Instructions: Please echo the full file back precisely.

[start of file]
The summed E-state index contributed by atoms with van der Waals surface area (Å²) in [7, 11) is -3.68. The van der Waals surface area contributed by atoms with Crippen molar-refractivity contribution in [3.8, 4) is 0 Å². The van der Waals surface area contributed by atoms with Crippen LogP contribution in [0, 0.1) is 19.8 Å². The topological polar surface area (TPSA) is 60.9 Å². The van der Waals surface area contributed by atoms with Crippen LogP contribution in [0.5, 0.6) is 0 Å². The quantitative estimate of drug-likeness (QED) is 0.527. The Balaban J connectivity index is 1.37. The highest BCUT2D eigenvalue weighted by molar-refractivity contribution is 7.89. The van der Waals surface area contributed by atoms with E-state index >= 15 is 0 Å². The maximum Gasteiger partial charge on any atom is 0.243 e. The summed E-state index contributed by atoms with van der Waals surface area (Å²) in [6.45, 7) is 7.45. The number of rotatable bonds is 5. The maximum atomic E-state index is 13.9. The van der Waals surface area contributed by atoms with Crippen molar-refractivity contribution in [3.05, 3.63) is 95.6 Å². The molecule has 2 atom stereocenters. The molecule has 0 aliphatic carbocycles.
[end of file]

The summed E-state index contributed by atoms with van der Waals surface area (Å²) in [7, 11) is -3.68. The van der Waals surface area contributed by atoms with Crippen molar-refractivity contribution in [3.8, 4) is 0 Å². The van der Waals surface area contributed by atoms with Crippen LogP contribution in [0, 0.1) is 19.8 Å². The topological polar surface area (TPSA) is 60.9 Å². The van der Waals surface area contributed by atoms with Crippen LogP contribution in [0.5, 0.6) is 0 Å². The quantitative estimate of drug-likeness (QED) is 0.527. The Balaban J connectivity index is 1.37. The highest BCUT2D eigenvalue weighted by molar-refractivity contribution is 7.89. The van der Waals surface area contributed by atoms with E-state index >= 15 is 0 Å². The maximum Gasteiger partial charge on any atom is 0.243 e. The summed E-state index contributed by atoms with van der Waals surface area (Å²) in [6.45, 7) is 7.45. The number of rotatable bonds is 5. The maximum atomic E-state index is 13.9. The van der Waals surface area contributed by atoms with Crippen molar-refractivity contribution in [3.05, 3.63) is 95.6 Å². The molecule has 2 atom stereocenters. The molecule has 0 aliphatic carbocycles.